Mirror therapy with cylindrical grip for muscle strength therapy for stroke patients

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Illustration by Halodoc

Stroke is the third leading cause of death in the world after heart disease and cancer. A stroke causes the leading cause of disability in the productive age. Upper limb hemiparesis is the most common example of post-ischemic disability post-stroke with a percentage of 73%, compared with hemorrhagic, which is only 13%. Hemiparesis after an ischemic stroke occurs not because of musculoskeletal abnormalities but is caused by damage to the central nervous system that controls the neuromusculoskeletal system and standard postural reflex mechanisms. Various attempts were made to increase muscle strength and self-care clients, such as posture reflex exercises, weight-bearing, balance, and coordination. The weakness of the previous intervention is that it does not use media or tools and only focus on weak body parts, not involving whole body parts. It is what causes the duration of rehabilitation—implementing a combination of muscle strength and various exercise exercises using tools or media as active brain stimulation, and self-care has never been done. Muscle strength, hemiparesis, range of motion, and stroke client self-care. It is generally caused by corticospinal pathway lesions, which flow from cortical neurons in the frontal lobe to the motor neurons of the spinal cord and are responsible for the movement of body muscles and limbs.

Mirror therapy provides visual stimulation to the brain (motor nerves of the brain, ie ipsilateral or contralateral for hemiparesis movements) through observing body movements that will tend to be copied like in the mirror by disturbing parts. Mirror therapy is recommended as a simple and inexpensive alternative therapy for treating gross motor function. Another simple method is a cylindrical grip. A cylindrical grip is a functional exercise of the hand by holding a cylindrical object such as a roll of tissue or a glass bottle in the palm to move the fingers gripping correctly. Cylindrical can help develop ways to balance subtle motor paralysis in the fingers.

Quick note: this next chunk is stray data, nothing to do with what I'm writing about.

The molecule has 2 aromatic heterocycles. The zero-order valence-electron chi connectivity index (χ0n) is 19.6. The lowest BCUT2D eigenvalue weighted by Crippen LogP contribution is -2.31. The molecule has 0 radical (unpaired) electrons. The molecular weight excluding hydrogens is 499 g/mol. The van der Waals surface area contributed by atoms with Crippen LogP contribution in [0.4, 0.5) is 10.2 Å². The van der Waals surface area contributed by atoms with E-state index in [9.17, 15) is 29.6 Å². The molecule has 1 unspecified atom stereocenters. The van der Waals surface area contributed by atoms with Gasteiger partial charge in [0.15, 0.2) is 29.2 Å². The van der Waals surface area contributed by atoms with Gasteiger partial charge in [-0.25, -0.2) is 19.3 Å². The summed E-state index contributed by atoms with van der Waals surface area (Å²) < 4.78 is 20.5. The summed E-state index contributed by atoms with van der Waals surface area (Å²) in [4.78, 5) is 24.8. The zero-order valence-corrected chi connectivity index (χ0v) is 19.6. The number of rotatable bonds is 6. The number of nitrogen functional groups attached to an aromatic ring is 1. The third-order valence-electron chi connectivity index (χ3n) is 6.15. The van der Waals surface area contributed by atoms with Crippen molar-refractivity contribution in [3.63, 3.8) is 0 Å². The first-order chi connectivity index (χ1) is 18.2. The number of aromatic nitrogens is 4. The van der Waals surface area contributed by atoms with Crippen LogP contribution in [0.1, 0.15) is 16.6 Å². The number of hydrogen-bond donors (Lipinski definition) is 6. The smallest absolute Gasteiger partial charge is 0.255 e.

Both of these interventions each affect the increase in muscle strength. Mirror Therapy can increase muscle strength by activating the sensory and cylindrical grip, which increases the strength of the fine motor muscles in the fingers and widely used in daily activities and self-care of clients. The cylindrical grip itself can be combined in-phase variations and forms Mirror Therapy using cylindrical objects. This study aimed to analyze the effect of a combination of cylindrical grip mirror therapy on muscle strength, range of motion of the upper limbs, and post-stroke client self-care at two hospitals in Banjarmasin.

The research conducted by Faculty of Nursing Universitas Airlangga proves that mirror therapy combined cylindrical grip on muscle strength and range of motion of the upper limbs so that it can be applied to nurses and physiotherapists to carry out complementary therapy as support for pharmacological therapy to increase strength muscles and range of motion of the upper limbs. Post-stroke rehabilitation needs to be done together with the instructor and training schedule to achieve maximum results with established procedures.

Author: Nursalam, Iqlima Dwi Kurnia, Bernadetta Germia Aridamayanti

Link: https://ijicc.net/images/vol_13/Iss_6/13626_Nursalam_2020_E_R.pdf

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